"Eleven of our 26 subway routes already experience peak-period congestion, and three of them are at capacity - the routes in red. (I've been in that red a few times myself.) So conditions are bad enough now. But if we don't act - by 2030, the situation will be intolerable. You just have to look at all the red on this chart. By 2030, we expect that nearly every subway route - 23 of 26 - will be heavily congested. Our highways will be clogged as well.
"The bottom line: Morning and evening rush hours may well consume half of each working day. The price of congestion-in fuel costs, delayed deliveries, and lost productivity-is already $13 billion a year. That's only going to grow worse. So will the air pollution that results in children in some of our city's neighborhoods being hospitalized for asthma at close to four times the national average. For their sake-and for the future of our city-we have to act now!
"That's where our pilot program for congestion pricing comes in. It would accomplish two essential goals at the same time, in a way that no other transportation plan will. First, congestion pricing would reduce gridlock immediately. It would give commuters an economic incentive to leave their cars at home, and instead use mass transit to travel to Manhattan south of 86th Street during the weekday hours when traffic is at its worst.
"And second, congestion pricing would also provide commuters better mass transit options, both immediately and in the long-run, both throughout the city and across the region. In fact, it's the only plan out there that can come up with funds needed to finish our critical regional transportation projects, like the Second Avenue Subway, East Side Access, the Lower Manhattan Rail Link, and others.
"Congestion pricing has broad-based support. That support includes you, the members of the New York Building Congress-because you've always stood up for what's important for New York's future. Congestion pricing has also been endorsed by a broad range of civic, business, labor, and environmental groups, including: The Association for a Better New York, the Citizens Budget Commission, the General Contractors Association, the Drum Major Institute, the New York Hispanic Chamber of Commerce, West Harlem Environmental Action, the New York City Central Labor Council, The Building and Construction Trades Council, Local 32BJ of the Service Employees International Union, the League of Conservation Voters, the Straphangers Campaign, and more than 100 other organizations across our city.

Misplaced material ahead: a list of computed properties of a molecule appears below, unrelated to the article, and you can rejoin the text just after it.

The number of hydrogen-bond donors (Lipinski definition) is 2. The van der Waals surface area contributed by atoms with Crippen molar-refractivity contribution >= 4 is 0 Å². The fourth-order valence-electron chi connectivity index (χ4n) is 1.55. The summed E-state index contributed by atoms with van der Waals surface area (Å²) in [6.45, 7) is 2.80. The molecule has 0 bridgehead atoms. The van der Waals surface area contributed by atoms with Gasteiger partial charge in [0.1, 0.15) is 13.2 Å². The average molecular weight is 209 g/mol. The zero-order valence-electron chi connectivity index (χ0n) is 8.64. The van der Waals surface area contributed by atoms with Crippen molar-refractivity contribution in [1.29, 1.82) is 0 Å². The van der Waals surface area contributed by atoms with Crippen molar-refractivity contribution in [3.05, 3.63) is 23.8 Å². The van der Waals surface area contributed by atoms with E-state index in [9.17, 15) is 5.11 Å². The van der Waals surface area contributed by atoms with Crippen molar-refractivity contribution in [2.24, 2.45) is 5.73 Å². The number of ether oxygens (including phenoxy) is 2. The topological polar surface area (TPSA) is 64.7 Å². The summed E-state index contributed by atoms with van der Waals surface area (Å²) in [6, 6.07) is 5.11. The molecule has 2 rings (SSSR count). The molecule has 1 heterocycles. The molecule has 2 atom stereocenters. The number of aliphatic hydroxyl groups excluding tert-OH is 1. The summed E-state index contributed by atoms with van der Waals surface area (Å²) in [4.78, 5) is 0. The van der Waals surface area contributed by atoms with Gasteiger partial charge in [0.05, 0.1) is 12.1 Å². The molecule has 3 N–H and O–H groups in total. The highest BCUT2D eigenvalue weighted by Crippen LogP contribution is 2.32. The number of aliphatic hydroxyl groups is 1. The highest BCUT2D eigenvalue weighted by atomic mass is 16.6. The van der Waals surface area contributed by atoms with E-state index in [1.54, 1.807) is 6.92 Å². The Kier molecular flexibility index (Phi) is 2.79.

"It also has the backing of Governor Eliot Spitzer, State Senate Majority Leader Joe Bruno and Minority Leader Malcolm Smith, Council Speaker Christine Quinn, Bronx Borough President Adolfo Carrion, Manhattan Borough President Scott Stringer, and a growing list of Federal, State, and City elected officials from throughout the five boroughs.
"Congestion pricing is also backed by the editorial pages of the Times, the Post, and the Daily News-the kind of trifecta you hit once in a blue moon. It all goes to show that congestion pricing is an idea whose time has truly come.
"And the time for action on congestion pricing is at hand. Because now we have a once-in-a-generation opportunity to obtain the major Federal funding that will help make congestion pricing a reality. Four weeks ago, Federal Transportation Secretary Mary Peters was in our city to express support for our congestion pricing proposal. And she said that New York City stands to receive up to $500 million in grant funds from her agency to cover the program's start-up costs-including immediate service improvements. That half a billion dollars in Federal money is available this fiscal year, and this year only.
"And our window of opportunity for receiving it will close one week from today-on July 16th. That's the deadline that Federal officials have set for receiving assurance that the State is giving New York City the go-ahead we need to institute our pilot congestion pricing program.